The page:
1University of Huelva, Joint Research Unit to CSIC "Atmospheric Pollution", Campus El Carmen, E21071 Huelva, Spain
2Estación Experimental del Zaidín, CSIC, C/Profesor Albareda 1, E18008 Granada, Spain
3Izaña Atmospheric Research Centre, AEMET Joint Research Unit to CSIC "Studies on Atmospheric Pollution", La Marina 20, planta 6, Santa Cruz de Tenerife, E38071, Canary Islands, Spain
4Institute of Environmental Assessment and Water Research (IDǼA), CSIC, Jordi Girona, 18–26, 08034, Barcelona, Spain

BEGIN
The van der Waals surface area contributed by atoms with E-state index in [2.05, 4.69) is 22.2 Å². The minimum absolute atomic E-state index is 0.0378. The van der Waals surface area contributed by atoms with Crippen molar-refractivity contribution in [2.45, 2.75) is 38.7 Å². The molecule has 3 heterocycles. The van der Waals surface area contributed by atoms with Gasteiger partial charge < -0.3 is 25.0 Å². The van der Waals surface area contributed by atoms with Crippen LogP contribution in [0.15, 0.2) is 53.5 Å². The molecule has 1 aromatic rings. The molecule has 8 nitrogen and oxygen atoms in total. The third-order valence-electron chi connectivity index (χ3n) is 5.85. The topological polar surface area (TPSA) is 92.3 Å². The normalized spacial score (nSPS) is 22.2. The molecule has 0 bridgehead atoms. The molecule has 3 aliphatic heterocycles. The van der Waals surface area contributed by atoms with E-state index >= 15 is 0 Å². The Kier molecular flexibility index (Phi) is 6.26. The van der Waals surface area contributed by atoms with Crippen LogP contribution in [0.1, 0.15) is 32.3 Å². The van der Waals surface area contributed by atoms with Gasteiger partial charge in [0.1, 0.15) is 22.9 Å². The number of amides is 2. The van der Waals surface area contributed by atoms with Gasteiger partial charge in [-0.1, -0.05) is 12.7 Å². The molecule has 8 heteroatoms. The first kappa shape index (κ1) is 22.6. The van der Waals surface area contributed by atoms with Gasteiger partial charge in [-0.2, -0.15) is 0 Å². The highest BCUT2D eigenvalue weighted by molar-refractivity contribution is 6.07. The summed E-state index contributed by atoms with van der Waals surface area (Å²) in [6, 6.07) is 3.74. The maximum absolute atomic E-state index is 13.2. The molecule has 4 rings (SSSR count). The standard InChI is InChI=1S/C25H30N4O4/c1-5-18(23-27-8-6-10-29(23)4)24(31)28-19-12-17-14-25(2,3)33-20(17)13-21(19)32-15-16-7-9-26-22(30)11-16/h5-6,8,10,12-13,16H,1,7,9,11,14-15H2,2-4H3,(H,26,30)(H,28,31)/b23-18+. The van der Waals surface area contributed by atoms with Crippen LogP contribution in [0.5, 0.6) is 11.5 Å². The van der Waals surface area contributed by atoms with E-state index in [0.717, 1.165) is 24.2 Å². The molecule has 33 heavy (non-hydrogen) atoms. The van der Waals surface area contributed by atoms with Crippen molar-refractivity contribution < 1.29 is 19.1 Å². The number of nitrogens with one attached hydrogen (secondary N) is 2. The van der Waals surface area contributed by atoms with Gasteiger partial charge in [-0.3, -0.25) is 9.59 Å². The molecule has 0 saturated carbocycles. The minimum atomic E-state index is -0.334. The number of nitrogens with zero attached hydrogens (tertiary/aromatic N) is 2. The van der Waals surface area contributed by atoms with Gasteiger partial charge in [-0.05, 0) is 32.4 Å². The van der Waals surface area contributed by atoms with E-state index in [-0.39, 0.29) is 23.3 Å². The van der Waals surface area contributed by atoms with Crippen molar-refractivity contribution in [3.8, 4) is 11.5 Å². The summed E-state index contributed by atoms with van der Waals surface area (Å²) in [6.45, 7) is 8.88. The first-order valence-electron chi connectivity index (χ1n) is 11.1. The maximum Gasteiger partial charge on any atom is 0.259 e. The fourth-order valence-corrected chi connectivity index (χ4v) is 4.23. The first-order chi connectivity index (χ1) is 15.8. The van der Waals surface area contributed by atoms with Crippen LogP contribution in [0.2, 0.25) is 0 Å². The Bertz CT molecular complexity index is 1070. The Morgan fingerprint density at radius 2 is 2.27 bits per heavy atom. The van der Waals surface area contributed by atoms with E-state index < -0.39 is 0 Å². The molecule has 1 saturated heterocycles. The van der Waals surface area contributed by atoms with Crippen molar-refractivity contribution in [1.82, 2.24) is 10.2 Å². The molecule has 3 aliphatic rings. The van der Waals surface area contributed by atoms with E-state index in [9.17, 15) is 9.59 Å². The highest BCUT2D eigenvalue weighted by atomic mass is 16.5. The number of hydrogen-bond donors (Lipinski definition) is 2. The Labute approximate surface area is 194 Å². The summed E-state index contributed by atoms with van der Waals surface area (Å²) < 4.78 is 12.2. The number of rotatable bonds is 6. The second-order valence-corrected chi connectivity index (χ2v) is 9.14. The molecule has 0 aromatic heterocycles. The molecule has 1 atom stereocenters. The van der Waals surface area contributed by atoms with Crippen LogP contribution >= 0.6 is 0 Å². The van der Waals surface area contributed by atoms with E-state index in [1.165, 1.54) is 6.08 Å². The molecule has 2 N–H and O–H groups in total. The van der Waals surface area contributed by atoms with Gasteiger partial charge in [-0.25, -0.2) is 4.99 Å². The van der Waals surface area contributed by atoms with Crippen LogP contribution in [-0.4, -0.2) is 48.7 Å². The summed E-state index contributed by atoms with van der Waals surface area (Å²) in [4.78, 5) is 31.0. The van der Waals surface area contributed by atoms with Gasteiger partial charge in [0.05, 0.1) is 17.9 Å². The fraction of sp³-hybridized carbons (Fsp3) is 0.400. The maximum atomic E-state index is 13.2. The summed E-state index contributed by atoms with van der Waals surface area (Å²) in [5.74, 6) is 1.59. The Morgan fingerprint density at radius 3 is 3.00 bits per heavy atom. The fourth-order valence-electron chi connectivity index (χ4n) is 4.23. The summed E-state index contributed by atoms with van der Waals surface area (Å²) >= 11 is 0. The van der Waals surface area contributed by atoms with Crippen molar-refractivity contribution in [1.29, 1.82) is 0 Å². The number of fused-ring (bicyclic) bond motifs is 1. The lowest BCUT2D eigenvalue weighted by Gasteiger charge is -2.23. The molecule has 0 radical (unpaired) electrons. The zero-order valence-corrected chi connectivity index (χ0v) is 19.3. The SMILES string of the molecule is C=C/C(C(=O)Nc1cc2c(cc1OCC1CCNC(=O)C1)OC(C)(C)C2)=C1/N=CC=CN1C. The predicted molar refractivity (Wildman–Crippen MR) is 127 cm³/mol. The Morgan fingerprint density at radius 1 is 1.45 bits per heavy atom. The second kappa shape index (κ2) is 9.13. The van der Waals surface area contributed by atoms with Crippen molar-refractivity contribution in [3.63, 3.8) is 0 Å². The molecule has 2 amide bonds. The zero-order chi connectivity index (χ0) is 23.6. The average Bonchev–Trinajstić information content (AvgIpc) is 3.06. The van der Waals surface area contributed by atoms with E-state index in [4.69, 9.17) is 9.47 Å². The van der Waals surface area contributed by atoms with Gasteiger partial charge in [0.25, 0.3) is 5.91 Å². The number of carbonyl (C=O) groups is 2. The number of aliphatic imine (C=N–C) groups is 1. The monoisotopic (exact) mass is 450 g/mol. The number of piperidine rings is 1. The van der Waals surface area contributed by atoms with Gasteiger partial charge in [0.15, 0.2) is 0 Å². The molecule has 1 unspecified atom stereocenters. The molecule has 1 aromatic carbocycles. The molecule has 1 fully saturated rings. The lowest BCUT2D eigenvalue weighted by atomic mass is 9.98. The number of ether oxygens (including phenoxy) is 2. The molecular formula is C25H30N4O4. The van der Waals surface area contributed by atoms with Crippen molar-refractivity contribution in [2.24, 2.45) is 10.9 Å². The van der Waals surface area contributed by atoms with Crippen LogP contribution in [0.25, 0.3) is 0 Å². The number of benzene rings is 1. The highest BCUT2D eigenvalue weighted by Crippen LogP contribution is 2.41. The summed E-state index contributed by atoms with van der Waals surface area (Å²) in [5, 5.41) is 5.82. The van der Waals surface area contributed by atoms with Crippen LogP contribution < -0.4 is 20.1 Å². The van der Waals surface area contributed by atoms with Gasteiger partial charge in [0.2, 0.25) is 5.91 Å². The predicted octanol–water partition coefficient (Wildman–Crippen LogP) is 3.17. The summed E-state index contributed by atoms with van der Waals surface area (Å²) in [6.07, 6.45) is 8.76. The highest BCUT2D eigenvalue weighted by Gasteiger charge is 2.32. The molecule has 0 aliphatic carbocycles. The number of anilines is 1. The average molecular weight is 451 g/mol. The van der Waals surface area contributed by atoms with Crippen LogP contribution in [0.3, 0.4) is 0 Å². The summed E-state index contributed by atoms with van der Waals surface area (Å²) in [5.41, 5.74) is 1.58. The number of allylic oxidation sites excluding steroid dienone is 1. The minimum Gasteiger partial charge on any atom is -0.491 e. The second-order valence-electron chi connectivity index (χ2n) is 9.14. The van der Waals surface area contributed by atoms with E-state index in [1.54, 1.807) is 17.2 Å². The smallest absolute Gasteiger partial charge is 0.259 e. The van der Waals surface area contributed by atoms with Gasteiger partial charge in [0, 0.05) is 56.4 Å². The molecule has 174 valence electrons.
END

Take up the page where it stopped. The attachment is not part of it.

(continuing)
Abstract. Studies on ultrafine particles (diameter < 100nm) and air quality have mostly focused on vehicle exhaust emissions and on new particle formation in "clean" ambient air. Here we present a study focused on the processes contributing to ultrafine particle concentrations in a city (Huelva, SW Spain) placed close to a coastal area where significant anthropogenic emissions of aerosol precursors occur. The overall data analysis shows that two processes predominantly contribute to the number of particles coarser than 2.5 nm: vehicle exhaust emissions and new particle formation due to photo-chemical activity. As typically occurs in urban areas, vehicle exhaust emissions result in high concentrations of black carbon (BC) and particles coarser than 2.5 nm (N) during the morning rush hours. The highest N concentrations were recorded during the 11:00–17:00 h period, under the sea breeze regime, when low BC concentrations were registered and photochemical activity resulted in high O3 levels and in new particle formation in the aerosol precursors' rich inland airflow. In this period, it is estimated that about 80% of the number of particles are linked to sulfur dioxide emissions. The contributions to N of "carbonaceous material and those compounds nucleating/condensing immediately after emission" and of the "new particle formation processes in air masses rich gaseous precursors (e.g. SO2)" were estimated by means of a relatively novel method based on simultaneous measurements of BC and N. A comparison with two recent studies suggests that the daily cycles of "new particle formation" during the inland sea breeze is blowing period seem to be a feature of ultrafine particles in coastal areas of South-west Europe.